I do not think I have ever said out loud that I struggle with eating. I think it may be because I never got treatment, saw a therapist, or even spoke to my mom about it. I feel like I do not deserve to call what I am dealing with an “Eating Disorder.” But it is. And I have to deal with it.
To give a little bit of background, this is how the story of how I developed disordered eating. In my junior year of high school, roughly around September of 2019, I decided I wanted to lose weight. Volleyball season had arrived, and it felt like the perfect time to start. I did end up losing weight. I went from 160 to 130 in less than 3 months. Once I got to 130, though, I could not lose any more weight. I was eating about 700 calories a day and working out for 2-4 hours a day. My body could not burn off anything else because it had gotten used to the tiny amount of food I was giving it. This meant that if I decided to eat more than usual one weekend, I would quickly gain back the weight. This, in turn, would make me eat less and less, which again would dig me into a deeper hole.
Today, I am almost back to the weight I originally started at before the start of Junior year. Of course, I miss how skinny my legs got and how my arms were so tiny.
But I do not miss constantly thinking about food and when I would allow myself to have it. I do not miss ignoring my stomach growling in the middle of my afternoon math class because I had only had a small coffee all day. I do not miss crying when stepping on the scale after school because I had gained .1 of a pound. I do not miss deciding if I could have carbs at dinner based on how much weight I had lost that day. I do not miss any of those things.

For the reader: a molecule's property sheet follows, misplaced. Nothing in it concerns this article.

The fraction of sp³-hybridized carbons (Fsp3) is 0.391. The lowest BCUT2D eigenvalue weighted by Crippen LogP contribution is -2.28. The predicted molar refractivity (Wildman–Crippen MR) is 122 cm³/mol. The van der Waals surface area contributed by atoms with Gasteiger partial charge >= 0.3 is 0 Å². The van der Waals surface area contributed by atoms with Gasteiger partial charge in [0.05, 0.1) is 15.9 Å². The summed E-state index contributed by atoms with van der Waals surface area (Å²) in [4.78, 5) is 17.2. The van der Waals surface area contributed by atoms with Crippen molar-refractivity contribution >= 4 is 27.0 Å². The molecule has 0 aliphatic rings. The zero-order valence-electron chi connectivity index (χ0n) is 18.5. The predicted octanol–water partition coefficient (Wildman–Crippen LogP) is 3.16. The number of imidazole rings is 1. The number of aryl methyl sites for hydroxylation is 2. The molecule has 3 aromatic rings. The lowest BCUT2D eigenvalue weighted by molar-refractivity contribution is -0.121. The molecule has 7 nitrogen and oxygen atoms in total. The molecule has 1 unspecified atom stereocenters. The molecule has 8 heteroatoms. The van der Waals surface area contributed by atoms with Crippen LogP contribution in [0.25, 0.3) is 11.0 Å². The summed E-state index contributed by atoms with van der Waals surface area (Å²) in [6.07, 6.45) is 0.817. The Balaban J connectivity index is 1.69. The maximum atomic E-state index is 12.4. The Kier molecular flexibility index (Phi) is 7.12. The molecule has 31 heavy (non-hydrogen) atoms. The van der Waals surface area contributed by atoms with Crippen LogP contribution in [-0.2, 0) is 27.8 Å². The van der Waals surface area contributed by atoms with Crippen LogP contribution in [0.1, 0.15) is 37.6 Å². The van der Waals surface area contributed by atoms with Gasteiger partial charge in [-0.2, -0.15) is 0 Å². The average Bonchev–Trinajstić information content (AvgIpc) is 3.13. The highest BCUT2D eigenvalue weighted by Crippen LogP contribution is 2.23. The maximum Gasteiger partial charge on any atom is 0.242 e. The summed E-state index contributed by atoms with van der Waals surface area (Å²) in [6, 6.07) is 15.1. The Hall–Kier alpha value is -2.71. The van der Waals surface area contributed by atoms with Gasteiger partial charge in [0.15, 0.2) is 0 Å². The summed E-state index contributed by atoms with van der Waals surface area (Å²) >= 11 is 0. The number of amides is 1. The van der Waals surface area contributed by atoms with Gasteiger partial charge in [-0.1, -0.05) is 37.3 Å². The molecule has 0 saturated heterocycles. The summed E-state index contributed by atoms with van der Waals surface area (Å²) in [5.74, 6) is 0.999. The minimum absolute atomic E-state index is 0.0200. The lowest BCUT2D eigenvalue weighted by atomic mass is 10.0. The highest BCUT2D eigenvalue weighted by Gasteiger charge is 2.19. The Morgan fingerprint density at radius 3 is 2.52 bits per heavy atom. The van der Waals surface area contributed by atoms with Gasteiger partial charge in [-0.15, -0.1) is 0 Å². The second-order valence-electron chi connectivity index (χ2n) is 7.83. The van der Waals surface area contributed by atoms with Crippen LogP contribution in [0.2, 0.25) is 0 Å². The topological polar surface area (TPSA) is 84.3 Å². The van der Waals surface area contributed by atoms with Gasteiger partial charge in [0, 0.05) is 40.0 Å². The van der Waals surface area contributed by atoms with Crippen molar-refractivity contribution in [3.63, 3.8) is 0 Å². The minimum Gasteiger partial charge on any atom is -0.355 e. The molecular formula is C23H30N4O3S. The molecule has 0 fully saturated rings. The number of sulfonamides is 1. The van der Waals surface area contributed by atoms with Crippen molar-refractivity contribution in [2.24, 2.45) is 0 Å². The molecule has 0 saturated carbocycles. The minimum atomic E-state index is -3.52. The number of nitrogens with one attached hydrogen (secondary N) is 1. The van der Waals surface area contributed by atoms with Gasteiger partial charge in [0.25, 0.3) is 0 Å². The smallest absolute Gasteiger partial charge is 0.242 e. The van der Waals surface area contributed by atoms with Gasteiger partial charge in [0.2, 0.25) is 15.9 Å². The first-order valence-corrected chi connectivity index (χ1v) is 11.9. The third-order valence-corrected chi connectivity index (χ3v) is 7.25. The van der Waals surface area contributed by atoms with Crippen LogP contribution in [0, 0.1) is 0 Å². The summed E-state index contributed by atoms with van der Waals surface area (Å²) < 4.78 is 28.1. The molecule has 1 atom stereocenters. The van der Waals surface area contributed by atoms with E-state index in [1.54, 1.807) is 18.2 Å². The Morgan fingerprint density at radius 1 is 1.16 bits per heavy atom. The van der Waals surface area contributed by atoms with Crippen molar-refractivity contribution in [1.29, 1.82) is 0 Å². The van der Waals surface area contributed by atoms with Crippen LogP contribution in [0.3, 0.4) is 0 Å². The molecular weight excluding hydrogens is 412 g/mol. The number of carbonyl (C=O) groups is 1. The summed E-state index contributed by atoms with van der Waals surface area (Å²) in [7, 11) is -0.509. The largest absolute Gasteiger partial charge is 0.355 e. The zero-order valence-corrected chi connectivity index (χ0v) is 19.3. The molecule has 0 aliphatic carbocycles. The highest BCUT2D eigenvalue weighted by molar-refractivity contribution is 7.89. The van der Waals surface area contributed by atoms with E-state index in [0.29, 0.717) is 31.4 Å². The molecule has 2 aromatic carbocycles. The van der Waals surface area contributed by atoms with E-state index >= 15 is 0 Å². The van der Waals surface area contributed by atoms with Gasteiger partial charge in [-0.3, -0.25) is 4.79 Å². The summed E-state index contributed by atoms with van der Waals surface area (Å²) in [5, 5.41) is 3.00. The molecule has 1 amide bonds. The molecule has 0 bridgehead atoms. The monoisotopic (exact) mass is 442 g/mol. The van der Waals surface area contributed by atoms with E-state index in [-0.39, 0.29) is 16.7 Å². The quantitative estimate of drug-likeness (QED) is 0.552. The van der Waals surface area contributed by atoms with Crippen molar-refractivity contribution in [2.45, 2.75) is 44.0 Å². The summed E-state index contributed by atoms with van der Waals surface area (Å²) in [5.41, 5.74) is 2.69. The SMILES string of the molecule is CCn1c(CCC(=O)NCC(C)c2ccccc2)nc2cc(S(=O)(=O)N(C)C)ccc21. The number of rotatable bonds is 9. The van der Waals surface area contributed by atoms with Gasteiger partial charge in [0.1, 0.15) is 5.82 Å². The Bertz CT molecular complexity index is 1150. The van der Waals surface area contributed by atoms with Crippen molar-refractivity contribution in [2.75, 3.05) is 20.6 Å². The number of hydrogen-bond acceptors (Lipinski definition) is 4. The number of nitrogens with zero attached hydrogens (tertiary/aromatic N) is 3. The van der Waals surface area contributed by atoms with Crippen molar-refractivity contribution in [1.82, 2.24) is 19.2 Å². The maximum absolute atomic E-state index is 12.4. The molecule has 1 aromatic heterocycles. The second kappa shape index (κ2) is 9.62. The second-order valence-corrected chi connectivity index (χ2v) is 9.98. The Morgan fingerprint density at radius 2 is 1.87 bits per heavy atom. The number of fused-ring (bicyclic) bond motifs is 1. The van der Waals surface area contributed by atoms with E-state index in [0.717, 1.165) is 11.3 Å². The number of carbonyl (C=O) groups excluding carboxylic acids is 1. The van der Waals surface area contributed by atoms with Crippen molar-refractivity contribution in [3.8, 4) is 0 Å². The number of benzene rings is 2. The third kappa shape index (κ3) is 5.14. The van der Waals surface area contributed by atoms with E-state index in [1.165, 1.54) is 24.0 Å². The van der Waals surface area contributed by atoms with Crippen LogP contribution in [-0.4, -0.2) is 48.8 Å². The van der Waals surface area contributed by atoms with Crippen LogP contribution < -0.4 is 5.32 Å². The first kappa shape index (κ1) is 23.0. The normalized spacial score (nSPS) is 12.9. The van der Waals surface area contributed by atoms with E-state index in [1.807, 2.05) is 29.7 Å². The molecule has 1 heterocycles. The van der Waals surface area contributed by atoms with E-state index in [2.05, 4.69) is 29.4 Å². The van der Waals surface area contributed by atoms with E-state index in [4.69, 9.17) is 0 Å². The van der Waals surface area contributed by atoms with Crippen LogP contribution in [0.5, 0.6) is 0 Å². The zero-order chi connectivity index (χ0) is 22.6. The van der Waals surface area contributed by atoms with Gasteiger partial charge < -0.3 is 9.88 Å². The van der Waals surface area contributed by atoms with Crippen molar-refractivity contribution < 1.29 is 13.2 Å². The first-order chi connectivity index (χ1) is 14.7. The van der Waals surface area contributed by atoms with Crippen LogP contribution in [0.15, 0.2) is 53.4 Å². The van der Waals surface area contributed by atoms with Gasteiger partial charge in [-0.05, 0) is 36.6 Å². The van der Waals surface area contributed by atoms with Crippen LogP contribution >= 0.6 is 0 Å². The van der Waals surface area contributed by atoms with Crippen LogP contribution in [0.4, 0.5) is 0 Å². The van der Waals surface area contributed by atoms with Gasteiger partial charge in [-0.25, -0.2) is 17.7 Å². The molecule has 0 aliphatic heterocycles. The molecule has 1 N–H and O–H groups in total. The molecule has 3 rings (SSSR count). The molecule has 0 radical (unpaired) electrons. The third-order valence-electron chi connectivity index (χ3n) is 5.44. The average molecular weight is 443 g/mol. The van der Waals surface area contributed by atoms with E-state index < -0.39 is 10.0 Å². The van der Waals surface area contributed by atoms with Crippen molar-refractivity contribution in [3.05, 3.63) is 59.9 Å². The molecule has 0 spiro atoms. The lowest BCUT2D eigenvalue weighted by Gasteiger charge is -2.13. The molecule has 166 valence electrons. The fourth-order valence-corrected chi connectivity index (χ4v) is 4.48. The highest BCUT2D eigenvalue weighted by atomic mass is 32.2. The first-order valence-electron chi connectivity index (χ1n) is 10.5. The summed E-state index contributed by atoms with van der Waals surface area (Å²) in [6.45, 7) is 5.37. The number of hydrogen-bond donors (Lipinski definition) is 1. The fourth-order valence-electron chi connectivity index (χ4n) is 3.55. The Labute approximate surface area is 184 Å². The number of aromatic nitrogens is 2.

Today, I am still trying to figure out what works for me. Right now, I follow a Pescatarian diet and have been following it for a few years. I try to limit my dairy intake because I know not having it makes me feel better. I eat gluten-free bread and lots of fruits and vegetables. I am happy now. Not fully happy, but I am getting better.
I do struggle some days more than others. On Tik Tok recently, I saw that Elon was ranked as having a campus with the most “attractive students.” When I saw that video, I went to the gym and started to think about the salad I would have for dinner. College is stressful alone, but going into freshman year with an eating disorder and body dysmorphia puts a little extra stress on top of it all.
It is now the start of November, and although I do continue to have good days and bad days, I think I am genuinely healing. I make sure to get the amount of fuel I need while still eating foods that make me feel healthy. I exercise when I can, and I try to not get down if I do not have time to work out every day. The “Freshman 15” is much more daunting when dealing with bad eating habits. I am proud, though, that in this crazy time of my life, I can put my mental well-being as a top priority while still succeeding in school. I hope to continue this journey to a more sustainable and happy lifestyle, and I encourage you all to join me.
In 50 years from now, no one will remember the size of your waist. No one will care that you did not have a six-pack. People will care about how you positively affect their lives. The sooner you realize that, the sooner you can start your journey to happiness.